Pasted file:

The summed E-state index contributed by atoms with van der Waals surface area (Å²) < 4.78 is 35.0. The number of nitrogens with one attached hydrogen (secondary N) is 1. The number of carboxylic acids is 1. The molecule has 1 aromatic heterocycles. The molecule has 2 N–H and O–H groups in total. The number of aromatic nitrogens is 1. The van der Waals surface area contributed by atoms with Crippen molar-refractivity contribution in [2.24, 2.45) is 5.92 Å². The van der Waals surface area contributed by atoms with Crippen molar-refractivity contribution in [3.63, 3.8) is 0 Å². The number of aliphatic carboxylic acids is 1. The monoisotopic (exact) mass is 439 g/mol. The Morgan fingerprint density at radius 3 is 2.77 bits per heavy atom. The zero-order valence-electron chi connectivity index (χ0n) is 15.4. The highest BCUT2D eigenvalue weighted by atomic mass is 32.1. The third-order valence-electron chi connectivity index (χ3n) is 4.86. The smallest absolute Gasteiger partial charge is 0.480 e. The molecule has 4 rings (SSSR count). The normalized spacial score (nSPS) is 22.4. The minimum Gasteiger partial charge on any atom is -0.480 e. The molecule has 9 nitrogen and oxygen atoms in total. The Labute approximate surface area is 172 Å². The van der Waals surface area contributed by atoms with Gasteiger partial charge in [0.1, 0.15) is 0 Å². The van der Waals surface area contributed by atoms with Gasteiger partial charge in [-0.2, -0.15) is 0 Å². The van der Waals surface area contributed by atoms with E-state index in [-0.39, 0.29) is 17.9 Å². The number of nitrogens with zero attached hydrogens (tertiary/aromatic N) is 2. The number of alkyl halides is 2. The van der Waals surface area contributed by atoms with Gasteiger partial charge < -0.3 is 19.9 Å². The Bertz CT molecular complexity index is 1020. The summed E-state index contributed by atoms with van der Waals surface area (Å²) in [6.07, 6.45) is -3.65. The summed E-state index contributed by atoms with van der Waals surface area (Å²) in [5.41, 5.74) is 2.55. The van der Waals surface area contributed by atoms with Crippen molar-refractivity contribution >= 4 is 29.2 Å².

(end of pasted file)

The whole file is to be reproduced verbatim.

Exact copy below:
The summed E-state index contributed by atoms with van der Waals surface area (Å²) < 4.78 is 35.0. The number of nitrogens with one attached hydrogen (secondary N) is 1. The number of carboxylic acids is 1. The molecule has 1 aromatic heterocycles. The molecule has 2 N–H and O–H groups in total. The number of aromatic nitrogens is 1. The van der Waals surface area contributed by atoms with Crippen molar-refractivity contribution in [2.24, 2.45) is 5.92 Å². The van der Waals surface area contributed by atoms with Crippen molar-refractivity contribution in [3.63, 3.8) is 0 Å². The number of aliphatic carboxylic acids is 1. The monoisotopic (exact) mass is 439 g/mol. The Morgan fingerprint density at radius 3 is 2.77 bits per heavy atom. The zero-order valence-electron chi connectivity index (χ0n) is 15.4. The highest BCUT2D eigenvalue weighted by atomic mass is 32.1. The third-order valence-electron chi connectivity index (χ3n) is 4.86. The smallest absolute Gasteiger partial charge is 0.480 e. The molecule has 4 rings (SSSR count). The normalized spacial score (nSPS) is 22.4. The minimum Gasteiger partial charge on any atom is -0.480 e. The molecule has 9 nitrogen and oxygen atoms in total. The Labute approximate surface area is 172 Å². The van der Waals surface area contributed by atoms with Gasteiger partial charge in [0.1, 0.15) is 0 Å². The van der Waals surface area contributed by atoms with Gasteiger partial charge in [-0.2, -0.15) is 0 Å². The van der Waals surface area contributed by atoms with E-state index in [-0.39, 0.29) is 17.9 Å². The number of nitrogens with zero attached hydrogens (tertiary/aromatic N) is 2. The number of alkyl halides is 2. The van der Waals surface area contributed by atoms with Gasteiger partial charge < -0.3 is 19.9 Å². The Bertz CT molecular complexity index is 1020. The summed E-state index contributed by atoms with van der Waals surface area (Å²) in [6.07, 6.45) is -3.65. The summed E-state index contributed by atoms with van der Waals surface area (Å²) in [5.41, 5.74) is 2.55. The van der Waals surface area contributed by atoms with Crippen molar-refractivity contribution >= 4 is 29.2 Å².